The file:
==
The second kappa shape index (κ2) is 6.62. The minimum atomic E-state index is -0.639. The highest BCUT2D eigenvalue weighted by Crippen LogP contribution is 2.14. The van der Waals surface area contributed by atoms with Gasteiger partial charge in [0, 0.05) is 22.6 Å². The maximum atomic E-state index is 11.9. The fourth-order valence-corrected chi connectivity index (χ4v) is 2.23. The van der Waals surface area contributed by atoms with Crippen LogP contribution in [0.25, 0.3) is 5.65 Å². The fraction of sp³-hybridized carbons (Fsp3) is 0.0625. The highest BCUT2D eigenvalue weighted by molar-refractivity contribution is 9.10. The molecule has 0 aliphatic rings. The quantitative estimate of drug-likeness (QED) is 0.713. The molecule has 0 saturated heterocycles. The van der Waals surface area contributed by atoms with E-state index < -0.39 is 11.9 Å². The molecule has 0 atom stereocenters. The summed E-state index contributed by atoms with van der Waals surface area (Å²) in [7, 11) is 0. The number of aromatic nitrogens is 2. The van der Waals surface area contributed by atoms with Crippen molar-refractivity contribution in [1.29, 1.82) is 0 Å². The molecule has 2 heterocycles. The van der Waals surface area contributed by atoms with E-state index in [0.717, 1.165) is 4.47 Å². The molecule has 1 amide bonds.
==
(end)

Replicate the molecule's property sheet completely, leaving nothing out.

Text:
The second kappa shape index (κ2) is 6.62. The minimum atomic E-state index is -0.639. The highest BCUT2D eigenvalue weighted by Crippen LogP contribution is 2.14. The van der Waals surface area contributed by atoms with Gasteiger partial charge in [0, 0.05) is 22.6 Å². The maximum atomic E-state index is 11.9. The fourth-order valence-corrected chi connectivity index (χ4v) is 2.23. The van der Waals surface area contributed by atoms with Crippen LogP contribution in [0.25, 0.3) is 5.65 Å². The fraction of sp³-hybridized carbons (Fsp3) is 0.0625. The highest BCUT2D eigenvalue weighted by molar-refractivity contribution is 9.10. The molecule has 0 aliphatic rings. The quantitative estimate of drug-likeness (QED) is 0.713. The molecule has 0 saturated heterocycles. The van der Waals surface area contributed by atoms with E-state index < -0.39 is 11.9 Å². The molecule has 0 atom stereocenters. The summed E-state index contributed by atoms with van der Waals surface area (Å²) in [7, 11) is 0. The number of aromatic nitrogens is 2. The van der Waals surface area contributed by atoms with Crippen molar-refractivity contribution in [1.29, 1.82) is 0 Å². The molecule has 2 heterocycles. The van der Waals surface area contributed by atoms with E-state index in [0.717, 1.165) is 4.47 Å². The molecule has 1 amide bonds.